Judges 19:18-21: Generous Hospitality

Verse 18:[1] And he said unto him, We are passing from Beth-lehem-judah toward the side of mount Ephraim; from thence am I: and I went to Beth-lehem-judah, but I am now going to (Josh. 18:1; Judg. 18:31; 20:18) the house of the LORD; and there is no man that receiveth (Heb. gathereth;[2] Judg. 19:15[3]) me to house.

[We are going to the house of God] That is, at Shiloh, where the Tabernacle was, Joshua 18:1 (Malvenda out of Junius). Either, 1. so that he might sacrifice there, and give thanks to God (Vatablus), because by the return of his wife the matter had been well composed (Martyr, similarly Lyra). Or, 2. because he lived there (Vatablus). Shiloh was in mount Ephraim, whence that Levite originated (Munster). Or, 3. so that, with God invoked in that place, they might return unharmed to their home in mount Ephraim (Lapide).

The house of the Lord was in Shiloh, Joshua 18:1; 22:12. Thither he went, either because he lived there, for that was in the tribe of Ephraim; or rather, because he would there offer prayers, and praises, and sacrifices unto God, for his mercy in reconciling him and his wife together, and for his blessing upon them again, and to make atonement for his wife.

Verse 19:[4] Yet there is both straw and provender for our asses; and there is bread and wine also for me, and for thy handmaid, and for the young man which is with thy servants: there is no want of any thing.

[And of the lad which is with me, וְלַנַּ֖עַר עִם־עֲבָדֶ֑יךָ] And for the lade with thy servants (Montanus), that is, with us; namely, with me and with my wife (Piscator). Others otherwise: that is to say, There is such abundance of food and wine with us, that it would suffice even for thy servants (Drusius). With thy servant (Munster, Pagnine, Tigurinus).

Verse 20:[5] And the old man said, (Gen. 43:23; Judg. 6:23) Peace be with thee; howsoever let all thy wants lie upon me; (Gen. 19:2) only lodge not in the street.

[Peace be with thee] In this passage, these are not so much the words of one greeting, as of one banishing all care (Drusius). Greetings, or, be of good cheer (Vatablus).

[I myself shall provide] Hebrew: all thy want upon me[6] (Montanus), understanding, be (Piscator). Whatever shall be wanting to thee, this shall be incumbent upon me (Drusius). I make myself a debtor: For the preposition עַל/upon sometimes denotes a debt or obligation (Glassius’ “Grammar” 553).

Howsoever let all thy wants lie upon me; only lodge not in the street: It matters not whether thou wantest nothing or every thing, I will take care to supply all thy wants.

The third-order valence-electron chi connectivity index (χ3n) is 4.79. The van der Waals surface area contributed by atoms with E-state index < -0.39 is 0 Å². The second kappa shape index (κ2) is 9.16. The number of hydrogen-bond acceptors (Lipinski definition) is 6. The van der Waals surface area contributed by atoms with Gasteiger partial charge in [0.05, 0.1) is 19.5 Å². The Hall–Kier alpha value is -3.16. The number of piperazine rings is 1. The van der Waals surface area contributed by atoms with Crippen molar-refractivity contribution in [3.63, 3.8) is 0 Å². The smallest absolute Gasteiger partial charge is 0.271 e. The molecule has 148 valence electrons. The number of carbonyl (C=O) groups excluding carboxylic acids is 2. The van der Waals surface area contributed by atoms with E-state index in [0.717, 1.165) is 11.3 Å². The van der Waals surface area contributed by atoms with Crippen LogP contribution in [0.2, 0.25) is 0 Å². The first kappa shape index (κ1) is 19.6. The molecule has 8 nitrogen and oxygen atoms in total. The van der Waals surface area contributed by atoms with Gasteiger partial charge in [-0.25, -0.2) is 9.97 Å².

Verse 21:[7] (Gen. 24:32; 43:24) So he brought him into his house, and gave provender unto the asses: (Gen. 18:4; John 13:5) and they washed their feet, and did eat and drink.

[And he furnished fodder for the asses (thus Pagnine, Junius and Tremellius), וַיִּ֖בּוֹל לַחֲמוֹרִ֑ים] Thus it was written, but read [that is, in the margin] וַיָּבָל. [They translate it:] He cast fodder to the asses (Jonathan, Syriac, Arabic). And he mingled, or mixed, to the asses (Malvenda, Munster). בָּלַל is to mix; thence בְּלִיל/fodder in Job 24:6.[8] For in fodder there is some mixture of kinds (Drusius out of Munster). And he made a place for the asses (Septuagint).

[They washed their feet] Understanding, the servants[9] (Vatablus). This was the cutom in those hot regions, so that they might wash off the dust (Martyr). Being about to recline at table, they washed their feet, lest they should defile their couches. Which also was customary among the Greeks. See Athenæus’ Banquet of the Learned 14 (Drusius).

They washed their feet, as they used to do to travellers in these hot countries, Genesis 18:4; 19:2; 24:32, etc.

[1] Hebrew: וַיֹּ֣אמֶר אֵלָ֗יו עֹבְרִ֙ים אֲנַ֜חְנוּ מִבֵּֽית־לֶ֣חֶם יְהוּדָה֮ עַד־יַרְכְּתֵ֣י הַר־אֶפְרַיִם֒ מִשָּׁ֣ם אָנֹ֔כִי וָאֵלֵ֕ךְ עַד־בֵּ֥ית לֶ֖חֶם יְהוּדָ֑ה וְאֶת־בֵּ֤ית יְהוָה֙ אֲנִ֣י הֹלֵ֔ךְ וְאֵ֣ין אִ֔ישׁ מְאַסֵּ֥ף אוֹתִ֖י הַבָּֽיְתָה׃

[2] Hebrew: מְאַסֵּף.

[3] Judges 19:15: “And they turned aside thither, to go in and to lodge in Gibeah: and when he went in, he sat him down in a street of the city: for there was no man that took them (מְאַסֵּף־אוֹתָם) into his house to lodging.”

[4] Hebrew: וְגַם־תֶּ֤בֶן גַּם־מִסְפּוֹא֙ יֵ֣שׁ לַחֲמוֹרֵ֔ינוּ וְ֠גַם לֶ֣חֶם וָיַ֤יִן יֶשׁ־לִי֙ וְלַֽאֲמָתֶ֔ךָ וְלַנַּ֖עַר עִם־עֲבָדֶ֑יךָ אֵ֥ין מַחְס֖וֹר כָּל־דָּבָֽר׃

[5] Hebrew: וַיֹּ֙אמֶר הָאִ֤ישׁ הַזָּקֵן֙ שָׁל֣וֹם לָ֔ךְ רַ֥ק כָּל־מַחְסוֹרְךָ֖ עָלָ֑י רַ֥ק בָּרְח֖וֹב אַל־תָּלַֽן׃

[6] Hebrew: כָּל־מַחְסוֹרְךָ֖ עָלָ֑י.

[7] Hebrew: וַיְבִיאֵ֣הוּ לְבֵית֔וֹ וַיִּ֖בּוֹל לַחֲמוֹרִ֑ים וַֽיִּרְחֲצוּ֙ רַגְלֵיהֶ֔ם וַיֹּאכְל֖וּ וַיִּשְׁתּֽוּ׃

[8] Job 24:6: “They reap every one his corn (בְּלִילוֹ, his fodder) in the field: and they gather the vintage of the wicked.”

[9] That is, the servants washed their feet.

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Dr. Steven Dilday holds a BA in Religion and Philosophy from Campbell University, a Master of Arts in Religion from Westminster Theological Seminary (Philadelphia), and both a Master of Divinity and a  Ph.D. in Puritan History and Literature from Whitefield Theological Seminary.  He is also the translator of Matthew Poole's Synopsis of Biblical Interpreters and Bernardinus De Moor’s Didactico-Elenctic Theology.




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